BFI old (to the right) and new
There is a section of the Bioscope Library devoted to online catalogues and databases. One major database missing from the list that of the British Film Institute, because we knew that the BFI was planning to upgrade the database quite significantly, and so it was best to wait for the new rather than produce any sort of disquisition on the old.
Well, they’ve started introducing the new, but we’re not quite there yet. The BFI is in the process of changing its online presence quite radically, onto a more unified and simplified platform. Many familiar and useful pages have disappeared, such as the guide to distributors, the list of researchers working in film studies, and the PDFs of digitised film reference guides. One hopes that such losses are temporary. [Update: They’re still there, on the old version of the site being maintained for the time being – see comments]
You will also look in vain for somewhere on the new site that says database. That’s because it is now called Explore film (interestingly Explore is the British Library now uses for its unified catalogue – we’re all so keen to be user friendly and not scare off the timid with words like catalogue or database). It’s a link on the main menu, and the front page makes striking use of film images which are links to catalogue records.
Once the website has settled down we will review it properly. There is much there that is new and of great interest, including stills, extensive hyperlinking, see also suggestions, and filtering by country, genre, subject and date, which open up the records to all manner of new kinds of enquiry and discovery. Like the old database, it still doesn’t distinguish between films that the BFI has and films about which it merely holds information, but the bringing together of filmographic and technical information has ben a major goal of the database development plans, so presumably we’ll see this in time (such unified data is avalable in the version of the database accessible in the BFI’s new library at its Southbank complex).
Some things are missing however, most significantly the shotlists or longer synopses which accompanied many archive records, particularly for older films – meaning predominantly silent – which are invaluable for the serious researcher. The synopses haven’t disappeared – they are on the version of the database in the BFI library) but they are not available online on the new database, as yet.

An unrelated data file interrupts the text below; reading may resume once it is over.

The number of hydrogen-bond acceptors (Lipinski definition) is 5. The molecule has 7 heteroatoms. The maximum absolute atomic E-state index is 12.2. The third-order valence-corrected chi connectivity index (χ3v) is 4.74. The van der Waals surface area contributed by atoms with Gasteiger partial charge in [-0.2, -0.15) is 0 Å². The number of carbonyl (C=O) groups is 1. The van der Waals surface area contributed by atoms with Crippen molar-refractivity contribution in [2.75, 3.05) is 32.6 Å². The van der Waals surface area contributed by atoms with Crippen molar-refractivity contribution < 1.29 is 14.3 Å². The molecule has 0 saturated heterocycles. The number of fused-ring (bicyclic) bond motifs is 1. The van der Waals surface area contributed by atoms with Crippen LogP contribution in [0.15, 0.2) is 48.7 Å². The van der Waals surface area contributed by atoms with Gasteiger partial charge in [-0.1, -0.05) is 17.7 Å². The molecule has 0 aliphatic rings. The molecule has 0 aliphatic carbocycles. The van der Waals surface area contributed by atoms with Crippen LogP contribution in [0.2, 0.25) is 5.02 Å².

But the BFI continues to make the old version of its database available, though the link for this in not published anywhere on the new site. However, you can find it at http://old.bfi.org.uk/filmtvinfo/ftvdb, and there you can search all of its records as before, and find the fuller synopses where available. All of the links to BFI database records on the Bioscope (and there are many) still link through to these database records. The old version also has an Advanced Search option which the new one has jetisoned in favour of filtering. Both have their virtues – and as a researcher I’d rather have both.
How long the old database will remain available has not been said. Presumably once everything has been transferred across to the new site, then the old will be shut down – and all of the old links will become dead overnight, which is just a tad annoying. It’s also worth checking carefully between the two databases while we still have them, because they are bringing up different research results, which appears to be on account of some fields not having been copied across as yet (for instance, I searched for ‘Henville’, the donor of an important collection of early films whose name had appeared on several alternative titles, and found two records on the new database, sixteen on the old – which is not to say that those records are missing, simply that I can’t currently find them under the search term I was able to use previously).
So, to recap – the old BFI database can be found at http://old.bfi.org.uk/filmtvinfo/ftvdb. The new BFI database will be found at http://explore.bfi.org.uk. The new one has lots of exciting new features, but appears to be a work in progress. Meanwhile it’s strongly recommended that you keep referring to the old one, while you can.